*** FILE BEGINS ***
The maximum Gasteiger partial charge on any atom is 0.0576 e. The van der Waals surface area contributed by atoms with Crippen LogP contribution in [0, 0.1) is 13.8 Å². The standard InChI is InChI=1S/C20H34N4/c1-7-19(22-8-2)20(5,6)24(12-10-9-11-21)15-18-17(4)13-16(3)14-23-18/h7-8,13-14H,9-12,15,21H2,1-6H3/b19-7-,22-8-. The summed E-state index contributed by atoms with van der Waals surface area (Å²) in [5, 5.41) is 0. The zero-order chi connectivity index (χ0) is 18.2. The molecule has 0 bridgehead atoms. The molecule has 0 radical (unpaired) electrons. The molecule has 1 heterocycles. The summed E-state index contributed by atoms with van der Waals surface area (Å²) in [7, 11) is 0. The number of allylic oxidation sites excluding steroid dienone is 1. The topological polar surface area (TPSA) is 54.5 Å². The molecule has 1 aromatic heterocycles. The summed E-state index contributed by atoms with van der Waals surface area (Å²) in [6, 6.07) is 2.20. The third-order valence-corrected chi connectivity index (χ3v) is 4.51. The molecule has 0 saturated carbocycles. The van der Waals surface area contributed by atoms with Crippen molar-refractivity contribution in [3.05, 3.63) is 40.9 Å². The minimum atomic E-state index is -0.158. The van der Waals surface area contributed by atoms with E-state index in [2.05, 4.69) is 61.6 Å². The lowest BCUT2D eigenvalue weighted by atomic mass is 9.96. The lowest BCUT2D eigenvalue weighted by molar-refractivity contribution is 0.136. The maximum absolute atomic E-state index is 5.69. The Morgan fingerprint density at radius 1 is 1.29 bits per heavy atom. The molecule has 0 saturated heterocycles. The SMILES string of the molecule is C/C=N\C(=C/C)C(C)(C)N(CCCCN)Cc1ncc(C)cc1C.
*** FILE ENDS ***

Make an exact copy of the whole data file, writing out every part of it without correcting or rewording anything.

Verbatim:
The maximum Gasteiger partial charge on any atom is 0.0576 e. The van der Waals surface area contributed by atoms with Crippen LogP contribution in [0, 0.1) is 13.8 Å². The standard InChI is InChI=1S/C20H34N4/c1-7-19(22-8-2)20(5,6)24(12-10-9-11-21)15-18-17(4)13-16(3)14-23-18/h7-8,13-14H,9-12,15,21H2,1-6H3/b19-7-,22-8-. The summed E-state index contributed by atoms with van der Waals surface area (Å²) in [5, 5.41) is 0. The zero-order chi connectivity index (χ0) is 18.2. The molecule has 0 bridgehead atoms. The molecule has 0 radical (unpaired) electrons. The molecule has 1 heterocycles. The summed E-state index contributed by atoms with van der Waals surface area (Å²) in [7, 11) is 0. The number of allylic oxidation sites excluding steroid dienone is 1. The topological polar surface area (TPSA) is 54.5 Å². The molecule has 1 aromatic heterocycles. The summed E-state index contributed by atoms with van der Waals surface area (Å²) in [6, 6.07) is 2.20. The third-order valence-corrected chi connectivity index (χ3v) is 4.51. The molecule has 0 saturated carbocycles. The van der Waals surface area contributed by atoms with Crippen molar-refractivity contribution in [3.05, 3.63) is 40.9 Å². The minimum atomic E-state index is -0.158. The van der Waals surface area contributed by atoms with E-state index in [2.05, 4.69) is 61.6 Å². The lowest BCUT2D eigenvalue weighted by atomic mass is 9.96. The lowest BCUT2D eigenvalue weighted by molar-refractivity contribution is 0.136. The maximum absolute atomic E-state index is 5.69. The Morgan fingerprint density at radius 1 is 1.29 bits per heavy atom. The molecule has 0 saturated heterocycles. The SMILES string of the molecule is C/C=N\C(=C/C)C(C)(C)N(CCCCN)Cc1ncc(C)cc1C.